$10 million has been made available for relief payments of $25,000 for Victorian households who have lost homes, with $6.9 million already on the ground helping individuals and families. That’s where Windermere Child and Family Services comes into its own – working with these people to help them through the process.
This is a great insight into just how much help people need, beyond the financial assistance, that we often don’t think of.
There’s so much more to recovering from a natural disaster than rebuilding your home. Of course that’s important, but it’s not the only consideration. Your donations are important. So too is the ‘on the ground’ support from case workers who are employed by agencies like Windermere Child and Family Services.
One East Gippsland family has not only received a grant from our appeal, but has also welcomed the support of a case manager to help them through the recovery and rebuilding process.
This is where they’re at in their journey:
An elderly couple in their 80’s lost their primary residence along with farm machinery, outbuildings, water tanks and fences in the East Gippsland 2019/20 fires. After the fires, the family requested case management bushfire support. They have since been working with the Bushfire Case Support Program at Windermere.
The case management model for this situation is a flexible approach. The case manager works with both the couple and their daughter to ensure wrap-around services are provided for all parties and to ease the burden during this time.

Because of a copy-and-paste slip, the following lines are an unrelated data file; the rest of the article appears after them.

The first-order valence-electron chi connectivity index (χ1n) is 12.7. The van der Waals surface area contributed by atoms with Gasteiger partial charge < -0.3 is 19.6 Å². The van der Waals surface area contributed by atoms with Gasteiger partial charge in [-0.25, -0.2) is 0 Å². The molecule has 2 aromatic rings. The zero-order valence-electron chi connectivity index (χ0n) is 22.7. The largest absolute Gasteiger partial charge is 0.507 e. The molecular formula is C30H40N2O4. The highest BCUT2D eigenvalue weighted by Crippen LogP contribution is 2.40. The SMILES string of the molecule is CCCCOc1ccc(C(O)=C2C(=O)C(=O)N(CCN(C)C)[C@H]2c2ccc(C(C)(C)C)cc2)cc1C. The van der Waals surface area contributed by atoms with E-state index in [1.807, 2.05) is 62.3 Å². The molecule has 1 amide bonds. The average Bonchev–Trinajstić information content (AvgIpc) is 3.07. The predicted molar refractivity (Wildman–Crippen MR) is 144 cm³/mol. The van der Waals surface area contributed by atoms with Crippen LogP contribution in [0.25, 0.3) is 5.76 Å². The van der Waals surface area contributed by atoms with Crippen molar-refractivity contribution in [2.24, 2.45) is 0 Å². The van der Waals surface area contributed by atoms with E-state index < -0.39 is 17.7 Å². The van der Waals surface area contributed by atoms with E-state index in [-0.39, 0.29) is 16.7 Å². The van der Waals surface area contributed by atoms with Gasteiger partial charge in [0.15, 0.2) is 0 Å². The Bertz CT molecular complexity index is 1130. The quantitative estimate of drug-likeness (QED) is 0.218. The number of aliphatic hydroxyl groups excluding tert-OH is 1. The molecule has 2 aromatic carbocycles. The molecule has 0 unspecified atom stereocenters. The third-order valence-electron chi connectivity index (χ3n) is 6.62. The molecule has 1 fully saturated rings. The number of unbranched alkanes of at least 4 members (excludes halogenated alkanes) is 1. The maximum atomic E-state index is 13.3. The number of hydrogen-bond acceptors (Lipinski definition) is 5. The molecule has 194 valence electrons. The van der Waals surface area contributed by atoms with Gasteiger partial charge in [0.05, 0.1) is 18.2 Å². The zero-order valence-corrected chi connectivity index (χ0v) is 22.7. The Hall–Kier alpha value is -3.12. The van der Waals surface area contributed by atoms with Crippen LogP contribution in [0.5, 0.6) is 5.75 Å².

Mental health support has been the main focus for the family, primarily aimed at supporting the daughter with twice weekly calls as she supports her parents through this time.
The calls provide space for future planning, information sharing, debriefing and brain storming.
The case manager has made referrals to the Lions Club. This resulted in a $1500 contribution for a much-needed generator for the property to assist them with cleaning up and being able to stay on sight. The case manager also made a successful referral for a water tank through Anglicare.
Other supports provided by the case manager included assisting with communication between a building company and the family to understand timelines. Donations have seen the family slowly build up items for their house once rebuilt.
More recently, the case manager connected the family with Sarsfield Recreational Reserve to receive second hand tools. The case manager also provides ongoing grant information where possible.
Prior to case management beginning for the family, Windermere provided short-term case management support. This led to the family being placed on a list for a portable home along with much needed Kmart and Coles vouchers. The Windermere bushfire team also supported the couple to access the $25,000 housing assistance payment.
The trusting relationship built between the Windermere bushfire team, the Windermere case manager and the family has meant communication is open and honest allowing for things to happen steadily.
The family have stated they feel they are not alone on this journey and feel connected and supported.
The family wants to remain working with the case manager to help rebuild and refurbish their future new home.